Ross Connelly | White Water Gallery | Shows | Seven Days | Vermont's Independent Voice

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Ross Connelly

When: June 5-July 17 2022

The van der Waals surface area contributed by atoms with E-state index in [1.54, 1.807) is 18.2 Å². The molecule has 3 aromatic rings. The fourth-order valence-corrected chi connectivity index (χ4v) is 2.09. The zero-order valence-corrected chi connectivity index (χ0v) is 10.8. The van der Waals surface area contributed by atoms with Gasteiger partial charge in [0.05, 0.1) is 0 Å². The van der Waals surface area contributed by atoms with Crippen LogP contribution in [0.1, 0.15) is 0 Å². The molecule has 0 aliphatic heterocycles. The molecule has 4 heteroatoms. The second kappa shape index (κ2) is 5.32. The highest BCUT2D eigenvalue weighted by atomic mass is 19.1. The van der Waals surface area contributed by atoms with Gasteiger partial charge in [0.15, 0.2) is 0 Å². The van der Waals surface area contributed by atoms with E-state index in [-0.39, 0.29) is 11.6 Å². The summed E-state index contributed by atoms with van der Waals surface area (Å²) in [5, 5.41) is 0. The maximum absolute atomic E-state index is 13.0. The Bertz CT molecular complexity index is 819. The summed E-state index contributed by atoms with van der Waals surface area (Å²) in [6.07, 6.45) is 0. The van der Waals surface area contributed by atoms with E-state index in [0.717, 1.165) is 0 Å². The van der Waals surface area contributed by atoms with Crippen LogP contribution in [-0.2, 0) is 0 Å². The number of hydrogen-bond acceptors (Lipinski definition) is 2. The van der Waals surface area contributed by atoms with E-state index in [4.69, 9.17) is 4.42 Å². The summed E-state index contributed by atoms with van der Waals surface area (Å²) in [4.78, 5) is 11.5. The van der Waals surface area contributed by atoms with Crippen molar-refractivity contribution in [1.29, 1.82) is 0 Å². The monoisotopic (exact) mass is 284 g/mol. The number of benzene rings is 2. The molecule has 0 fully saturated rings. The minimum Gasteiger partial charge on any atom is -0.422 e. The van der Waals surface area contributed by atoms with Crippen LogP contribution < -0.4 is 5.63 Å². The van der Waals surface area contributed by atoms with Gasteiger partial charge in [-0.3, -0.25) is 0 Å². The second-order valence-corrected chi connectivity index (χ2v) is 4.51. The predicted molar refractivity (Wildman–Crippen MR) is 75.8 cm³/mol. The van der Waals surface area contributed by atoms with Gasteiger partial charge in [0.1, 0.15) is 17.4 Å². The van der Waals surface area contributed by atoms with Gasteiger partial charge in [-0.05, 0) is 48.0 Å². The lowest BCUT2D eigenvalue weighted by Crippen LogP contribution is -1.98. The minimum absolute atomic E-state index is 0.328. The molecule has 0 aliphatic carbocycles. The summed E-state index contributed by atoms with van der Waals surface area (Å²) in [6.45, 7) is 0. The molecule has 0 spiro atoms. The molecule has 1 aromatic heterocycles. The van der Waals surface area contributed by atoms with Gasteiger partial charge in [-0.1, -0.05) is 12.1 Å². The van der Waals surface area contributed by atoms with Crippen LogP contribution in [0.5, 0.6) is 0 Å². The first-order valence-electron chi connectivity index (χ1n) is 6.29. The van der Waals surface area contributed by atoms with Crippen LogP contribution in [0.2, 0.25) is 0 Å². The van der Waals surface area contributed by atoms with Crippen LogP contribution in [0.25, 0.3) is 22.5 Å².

Like many tiny towns in Vermont, East Hardwick (pop. 1,166) has its own post office and not much else. Sure, there’s a popular destination for plant lovers — Summersweet Gardens Nursery at Perennial Pleasures — but locals and visitors alike might easily miss the art gallery. In fact, White Water Gallery shares quarters with Teuscher’s Antique Auto Enclave on River Street. “Cars as sculpture and art in the same venue,” declares owner James Teuscher, a blacksmith and teacher, on his website. Gallery hours are limited, so he advises calling for an appointment. In addition to Teuscher’s automobilia and personal art collection, a current temporary exhibition is well worth making that call. Titled “Protest, Washington, D.C., 1967, 1968, 1969,” it comprises 55 framed black-and-white photographs taken by Ross Connelly. In the tumultuous late ’60s, he was a college student at Howard University and had a front-row seat to the demonstrations in the nation’s capital. But he wasn’t sitting down. Connelly — the now-retired copublisher and editor of the Hardwick Gazette — participated in many protests ignited by the Vietnam War and the push for civil rights. And in 1967, he explains in an artist statement, Connelly “volunteered to be a grip for a West German television journalist” who was covering the March on the Pentagon. More than 100,000 people rallied against the war in that event. After graduation in 1968, he writes, he was working for the Poor People’s Campaign when Dr. Martin Luther King Jr. was assassinated “and troops occupied parts of the city.” A student of political science at Howard and in graduate school at the University of Michigan, Connelly also pursued training in photography. Both interests served his eventual career as a newspaperman. After all, “Journalism is the first rough draft of history,” to quote the late Washington Post publisher Philip Graham. Connelly’s dramatic photos — printed from negatives he’d stashed in a closet for decades — are not just the stuff of nostalgia. “The events were over a half-century ago,” he writes, “but their significance is current.” In a phone call, Connelly observed some then-and-now issues: the struggle for racial justice and women’s rights; voter suppression; and a president, in the early 1970s and recently, “who went off the rails.” But Connelly insisted that positive changes resulted from the protests of the 1960s. “We’ve had a Black president, we have a Black female vice president,” he said. At the hearings of the House Select Committee investigating the January 6 attack on the Capitol, he pointed out, “it’s Bennie Thompson [who is Black], Liz Cheney and Zoe Lofgren sitting up there. That didn’t happen by chance.” Asked what he hopes viewers might take away from his exhibit, Connelly said, “Hopefully, the photos show the fight now is to recognize what was won then and not let it be rolled back. Keeping the vote came from the fight to get the vote. Students rebelled in the 1960s. Their grandchildren are the leaders pushing for gun safety. “Democracy is fragile, and the system is complex,” Connelly continued. “Then and now, there is a need to speak up, speak out and be engaged.”